Mike Ormsby is a British author and journalism trainer. His books include ‘”Never Mind the Balkans, Here’s Romania” (2008), “Child Witch Kinshasa” (2013), “Child Witch London” (2014), “Never Mind the Vampires, Here’s Transylvania” (2017), and “Palincashire – Tales of Transylvania” (2017). Mike and his wife Angela Nicoara have also written and published a children’s book together, “Spinner the Winner.” They sent me a review copy and Mike kindly agreed to write this guest post on how their book came to be.
By Mike Ormsby
Journalists are not supposed to cross the line, never mind fall head over heels for the subject of their story. But I did, in 1994, and I don’t mind admitting it.
Love at first sight, actually.
I was smitten by the alabaster glow, slender shape and serene presence.
I had never been so close to such awesome beauty and could only gawp. All that latent energy!
It was like standing next to a bonsai except this baby was 30 meters tall and had three graceful arms.
A breeze whistled across the steep Welsh hill and I watched and waited, squinting in sunlight, hoping the arms would turn. No chance.
“So, what do you think?” asked the ruddy-faced farmer, standing nearby in a tweed cap.
“It would make a nice story for kids,” I said.
The farmer plucked a stalk of grass from the hedgerow, looking puzzled. “The wind turbine?”
I pointed up. “Can’t you see a face, in the nacelle? It’s perfect. Just needs eyes. A name.”
The farmer did not look up. He was looking at me, in stunned silence. You’re mad, lad.
I held out my microphone and interviewed him on tape. He spoke for fifteen minutes, explaining why turbines were a pain in the redneck, then wandered off in his muddy boots.
I stood alone with my new love.
We didn’t say much.
Turbines don’t talk. But what if they could?
Eventually, as promised, an official from the electricity company turned up. We peeped at the consoles inside the turbine.
“Star Trek or what?” he said, hands in the pockets of a long black coat.
I tried to stay calm, do my job and play Devil’s Advocate. I told him certain locals were concerned about squeaks, noise pollution.
He told me certain farmers were entitled to their opinion and added with a knowing grin, “Coal is noisy, too. Spits and sparks in their hearth. Am I right?”
Walking back to the car park at the foot of the hill he said, “You like our turbines.”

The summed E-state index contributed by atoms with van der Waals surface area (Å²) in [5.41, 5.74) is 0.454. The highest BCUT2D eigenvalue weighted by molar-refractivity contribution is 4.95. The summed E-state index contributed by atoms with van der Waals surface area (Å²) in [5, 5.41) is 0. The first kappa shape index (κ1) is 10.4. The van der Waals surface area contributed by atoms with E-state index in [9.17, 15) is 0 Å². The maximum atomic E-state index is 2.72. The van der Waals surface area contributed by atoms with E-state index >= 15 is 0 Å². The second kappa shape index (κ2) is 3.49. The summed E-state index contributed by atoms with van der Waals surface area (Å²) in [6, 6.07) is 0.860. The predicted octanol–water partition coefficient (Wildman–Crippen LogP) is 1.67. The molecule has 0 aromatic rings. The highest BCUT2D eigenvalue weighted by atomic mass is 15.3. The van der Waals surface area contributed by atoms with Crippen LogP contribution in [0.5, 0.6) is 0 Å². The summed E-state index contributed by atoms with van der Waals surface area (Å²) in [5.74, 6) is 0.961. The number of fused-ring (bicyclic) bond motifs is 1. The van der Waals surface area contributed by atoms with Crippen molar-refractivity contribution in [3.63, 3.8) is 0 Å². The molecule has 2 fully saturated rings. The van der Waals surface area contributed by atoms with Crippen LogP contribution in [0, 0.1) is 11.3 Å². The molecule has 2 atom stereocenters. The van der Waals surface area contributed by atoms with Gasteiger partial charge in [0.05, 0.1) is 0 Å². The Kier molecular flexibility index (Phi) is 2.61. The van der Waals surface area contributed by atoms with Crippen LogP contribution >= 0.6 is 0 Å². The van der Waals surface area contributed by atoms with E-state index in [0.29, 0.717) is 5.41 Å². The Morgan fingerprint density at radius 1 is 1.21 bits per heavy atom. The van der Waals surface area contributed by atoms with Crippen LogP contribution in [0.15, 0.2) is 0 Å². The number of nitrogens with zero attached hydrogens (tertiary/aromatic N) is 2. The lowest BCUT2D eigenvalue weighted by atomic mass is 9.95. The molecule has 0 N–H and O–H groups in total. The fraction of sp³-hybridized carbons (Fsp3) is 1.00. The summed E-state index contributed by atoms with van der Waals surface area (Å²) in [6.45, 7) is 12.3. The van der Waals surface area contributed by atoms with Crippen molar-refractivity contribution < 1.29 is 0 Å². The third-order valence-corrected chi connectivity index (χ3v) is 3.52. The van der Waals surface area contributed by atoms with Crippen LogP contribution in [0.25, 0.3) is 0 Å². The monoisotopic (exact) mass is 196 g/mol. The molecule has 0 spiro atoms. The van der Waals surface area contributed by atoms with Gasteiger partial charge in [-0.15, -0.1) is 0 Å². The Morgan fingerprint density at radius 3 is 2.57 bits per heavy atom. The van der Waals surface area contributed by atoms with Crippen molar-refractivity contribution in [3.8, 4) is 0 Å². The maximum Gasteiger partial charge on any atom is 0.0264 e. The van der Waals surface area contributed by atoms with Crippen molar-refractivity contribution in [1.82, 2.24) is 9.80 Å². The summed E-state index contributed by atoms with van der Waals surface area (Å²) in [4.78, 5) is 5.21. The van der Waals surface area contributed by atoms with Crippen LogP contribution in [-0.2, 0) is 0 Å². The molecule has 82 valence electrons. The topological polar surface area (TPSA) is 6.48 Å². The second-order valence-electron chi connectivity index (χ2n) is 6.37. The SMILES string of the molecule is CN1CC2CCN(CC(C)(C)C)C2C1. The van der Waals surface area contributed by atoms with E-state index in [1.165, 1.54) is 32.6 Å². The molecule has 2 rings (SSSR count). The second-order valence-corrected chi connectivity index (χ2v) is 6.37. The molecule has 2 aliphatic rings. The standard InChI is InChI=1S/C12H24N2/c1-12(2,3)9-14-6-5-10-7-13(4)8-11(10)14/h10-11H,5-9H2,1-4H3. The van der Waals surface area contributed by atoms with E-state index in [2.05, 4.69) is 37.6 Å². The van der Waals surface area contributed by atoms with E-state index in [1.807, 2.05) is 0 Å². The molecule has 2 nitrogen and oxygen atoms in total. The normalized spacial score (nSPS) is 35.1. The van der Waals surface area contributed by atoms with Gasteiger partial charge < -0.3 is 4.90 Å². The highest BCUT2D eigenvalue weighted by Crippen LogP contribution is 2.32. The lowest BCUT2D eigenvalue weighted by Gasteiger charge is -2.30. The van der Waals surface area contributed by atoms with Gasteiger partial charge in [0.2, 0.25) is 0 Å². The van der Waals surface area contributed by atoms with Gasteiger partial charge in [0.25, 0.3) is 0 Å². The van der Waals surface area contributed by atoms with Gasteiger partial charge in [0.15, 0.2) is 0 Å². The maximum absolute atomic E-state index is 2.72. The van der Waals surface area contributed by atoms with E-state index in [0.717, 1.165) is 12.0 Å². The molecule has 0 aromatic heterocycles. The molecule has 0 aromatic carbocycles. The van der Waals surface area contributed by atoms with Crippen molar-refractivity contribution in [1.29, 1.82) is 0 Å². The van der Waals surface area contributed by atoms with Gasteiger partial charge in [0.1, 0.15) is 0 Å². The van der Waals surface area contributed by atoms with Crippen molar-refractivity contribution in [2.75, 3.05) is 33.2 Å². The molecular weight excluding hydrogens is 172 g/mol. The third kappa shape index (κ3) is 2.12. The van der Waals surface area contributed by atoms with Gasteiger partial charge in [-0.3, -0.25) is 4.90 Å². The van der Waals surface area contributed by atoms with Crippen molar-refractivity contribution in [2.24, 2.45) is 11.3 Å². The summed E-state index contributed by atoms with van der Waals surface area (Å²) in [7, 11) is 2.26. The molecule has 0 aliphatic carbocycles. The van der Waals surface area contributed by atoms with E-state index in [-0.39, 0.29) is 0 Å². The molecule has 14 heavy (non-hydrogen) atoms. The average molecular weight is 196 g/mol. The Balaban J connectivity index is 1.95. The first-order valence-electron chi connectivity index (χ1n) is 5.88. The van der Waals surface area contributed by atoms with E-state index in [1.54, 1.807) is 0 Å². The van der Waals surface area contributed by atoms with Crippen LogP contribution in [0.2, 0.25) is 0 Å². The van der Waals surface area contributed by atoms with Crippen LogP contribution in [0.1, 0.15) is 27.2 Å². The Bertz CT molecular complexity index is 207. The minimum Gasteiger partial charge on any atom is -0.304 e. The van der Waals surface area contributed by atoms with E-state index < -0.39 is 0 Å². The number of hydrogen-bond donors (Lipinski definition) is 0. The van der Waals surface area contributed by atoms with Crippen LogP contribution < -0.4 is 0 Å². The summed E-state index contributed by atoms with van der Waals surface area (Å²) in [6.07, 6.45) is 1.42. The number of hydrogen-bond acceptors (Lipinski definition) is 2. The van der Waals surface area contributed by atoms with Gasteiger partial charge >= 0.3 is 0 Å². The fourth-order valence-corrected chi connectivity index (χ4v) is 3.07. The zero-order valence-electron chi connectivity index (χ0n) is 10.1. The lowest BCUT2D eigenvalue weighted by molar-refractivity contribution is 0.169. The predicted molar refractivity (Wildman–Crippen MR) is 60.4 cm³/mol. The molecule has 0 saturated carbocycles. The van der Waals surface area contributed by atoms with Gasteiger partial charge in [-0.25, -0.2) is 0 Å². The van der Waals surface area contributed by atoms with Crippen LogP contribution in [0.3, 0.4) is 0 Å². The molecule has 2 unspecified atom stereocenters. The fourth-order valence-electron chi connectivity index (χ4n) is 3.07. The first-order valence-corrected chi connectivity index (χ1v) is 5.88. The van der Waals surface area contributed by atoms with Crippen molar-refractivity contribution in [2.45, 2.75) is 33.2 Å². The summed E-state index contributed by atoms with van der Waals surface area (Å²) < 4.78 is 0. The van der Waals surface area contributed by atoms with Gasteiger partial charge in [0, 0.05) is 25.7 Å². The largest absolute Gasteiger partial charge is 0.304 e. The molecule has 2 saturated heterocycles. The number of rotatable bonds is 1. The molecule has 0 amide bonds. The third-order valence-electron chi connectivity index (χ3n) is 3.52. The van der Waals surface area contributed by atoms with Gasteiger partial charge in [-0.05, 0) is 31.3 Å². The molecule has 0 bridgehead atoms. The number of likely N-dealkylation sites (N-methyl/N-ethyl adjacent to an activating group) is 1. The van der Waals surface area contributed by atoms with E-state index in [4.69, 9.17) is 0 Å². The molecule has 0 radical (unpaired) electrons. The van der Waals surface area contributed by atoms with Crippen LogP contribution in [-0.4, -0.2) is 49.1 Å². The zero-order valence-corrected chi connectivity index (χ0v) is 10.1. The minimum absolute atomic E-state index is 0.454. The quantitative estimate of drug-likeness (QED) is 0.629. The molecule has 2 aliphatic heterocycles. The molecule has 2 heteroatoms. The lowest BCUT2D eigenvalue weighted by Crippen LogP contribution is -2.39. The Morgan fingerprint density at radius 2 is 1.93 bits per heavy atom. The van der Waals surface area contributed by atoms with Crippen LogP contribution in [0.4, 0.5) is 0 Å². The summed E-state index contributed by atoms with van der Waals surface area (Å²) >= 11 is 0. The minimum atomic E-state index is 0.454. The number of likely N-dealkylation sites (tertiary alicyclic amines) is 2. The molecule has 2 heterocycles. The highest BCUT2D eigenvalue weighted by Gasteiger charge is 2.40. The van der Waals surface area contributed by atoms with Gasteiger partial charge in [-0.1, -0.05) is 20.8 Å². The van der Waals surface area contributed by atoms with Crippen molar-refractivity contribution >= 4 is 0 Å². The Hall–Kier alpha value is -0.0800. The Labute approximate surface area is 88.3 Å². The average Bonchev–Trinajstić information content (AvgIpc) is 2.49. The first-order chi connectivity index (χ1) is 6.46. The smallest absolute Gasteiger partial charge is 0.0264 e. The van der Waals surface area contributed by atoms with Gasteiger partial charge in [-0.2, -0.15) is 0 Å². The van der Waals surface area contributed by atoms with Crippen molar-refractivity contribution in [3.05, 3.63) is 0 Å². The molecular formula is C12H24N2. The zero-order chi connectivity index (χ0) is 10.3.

It wasn’t a question. I drove away, stealing glances in my mirror. I watched those long white arms turning on the hill. A family of turbines waving, urging me to tell their story.
What story? Something about a man in a black coat and maybe a belligerent local with malice in mind.
I wrote a draft over summer; read extracts to my mum on the phone.
Very nice, she said. I put the manuscript in a drawer. I would stick to journalism. Who, why, what, where and when?
Years passed, dust gathered. I married, moved to Boston and got invited to a children’s literature festival at Harvard.
In the coffee break with some of the writers, I mentioned my turbine tale.
“You should get that published,” one suggested. I promised I would try; after my book of short stories about Romania and my novel about Congo. She gave me the look. What are you, nuts?
Early in 2012, my wife Angela heard a podcast about kids’ books selling on Kindle.
The stats were stupendous: almost 300% increase in 12 months. Selling like hot coals. Absolutely.
“We should try your turbine story. I’ve always liked that. Topical, original and funny.”
“Who’s going to publish it?” I asked.
Angela found a suitable illustrator—nice and retro at a fair price—and spent many hours after a hard day’s work learning about self-publishing.
I tweaked my text and held focus groups with children in Bucharest, London and Transylvania.
We found there’s no such thing as what children like, because they’re so different.
Parents likewise: some want a long story for lazy afternoons, some want short ones for bedtime.
We pitched our turbine tale in the middle: decent length but big images—double spreads where possible—and coloring-in pages for younger kids.
We spotted one constant: all our test readers liked extra details in the visuals, so we added lots: a cheeky mouse here, a creepy black cat there. We also tried to give every significant item in the story—even a can of oil—a face, a touch of personality.
Ten months later, Spinner the Winner was peeping at us from Amazon.
A little turbine is separated from his family, develops a squeak and is vandalized. But when a nasty storm plunges the nearby town into darkness, he saves the day and wins lots of new friends. It’s pretty much what I came up with, on my drive back to the BBC.
Spinner has had nice reviews (all 5-star, so far), the Facebook page got 350 hits in three weeks and young readers have sent photos to Spinner’s blog.
A volunteer teacher in Texas—concerned about local fracking—read the book to a primary class and told us the kids stood up at the end ‘to twirl their arms like Spinner.’